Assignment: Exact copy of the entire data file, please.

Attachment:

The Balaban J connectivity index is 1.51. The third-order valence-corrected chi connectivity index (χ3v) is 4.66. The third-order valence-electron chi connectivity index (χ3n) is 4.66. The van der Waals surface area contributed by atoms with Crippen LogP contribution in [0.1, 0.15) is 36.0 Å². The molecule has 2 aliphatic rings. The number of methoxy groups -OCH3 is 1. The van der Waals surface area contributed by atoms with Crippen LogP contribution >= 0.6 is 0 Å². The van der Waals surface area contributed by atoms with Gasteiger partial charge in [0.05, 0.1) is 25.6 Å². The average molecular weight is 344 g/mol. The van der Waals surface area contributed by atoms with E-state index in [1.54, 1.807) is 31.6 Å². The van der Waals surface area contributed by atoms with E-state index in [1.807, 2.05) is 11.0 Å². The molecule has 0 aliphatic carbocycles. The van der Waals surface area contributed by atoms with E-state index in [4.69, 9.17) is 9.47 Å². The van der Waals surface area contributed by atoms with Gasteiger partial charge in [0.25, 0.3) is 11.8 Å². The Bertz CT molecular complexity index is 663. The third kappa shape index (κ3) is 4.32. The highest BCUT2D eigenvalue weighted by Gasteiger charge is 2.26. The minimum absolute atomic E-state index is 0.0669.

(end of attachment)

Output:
The Balaban J connectivity index is 1.51. The third-order valence-corrected chi connectivity index (χ3v) is 4.66. The third-order valence-electron chi connectivity index (χ3n) is 4.66. The van der Waals surface area contributed by atoms with Crippen LogP contribution in [0.1, 0.15) is 36.0 Å². The molecule has 2 aliphatic rings. The number of methoxy groups -OCH3 is 1. The van der Waals surface area contributed by atoms with Crippen LogP contribution >= 0.6 is 0 Å². The van der Waals surface area contributed by atoms with Gasteiger partial charge in [0.05, 0.1) is 25.6 Å². The average molecular weight is 344 g/mol. The van der Waals surface area contributed by atoms with E-state index in [1.54, 1.807) is 31.6 Å². The van der Waals surface area contributed by atoms with E-state index in [1.807, 2.05) is 11.0 Å². The molecule has 0 aliphatic carbocycles. The van der Waals surface area contributed by atoms with E-state index in [4.69, 9.17) is 9.47 Å². The van der Waals surface area contributed by atoms with Gasteiger partial charge in [0.25, 0.3) is 11.8 Å². The Bertz CT molecular complexity index is 663. The third kappa shape index (κ3) is 4.32. The highest BCUT2D eigenvalue weighted by Gasteiger charge is 2.26. The minimum absolute atomic E-state index is 0.0669.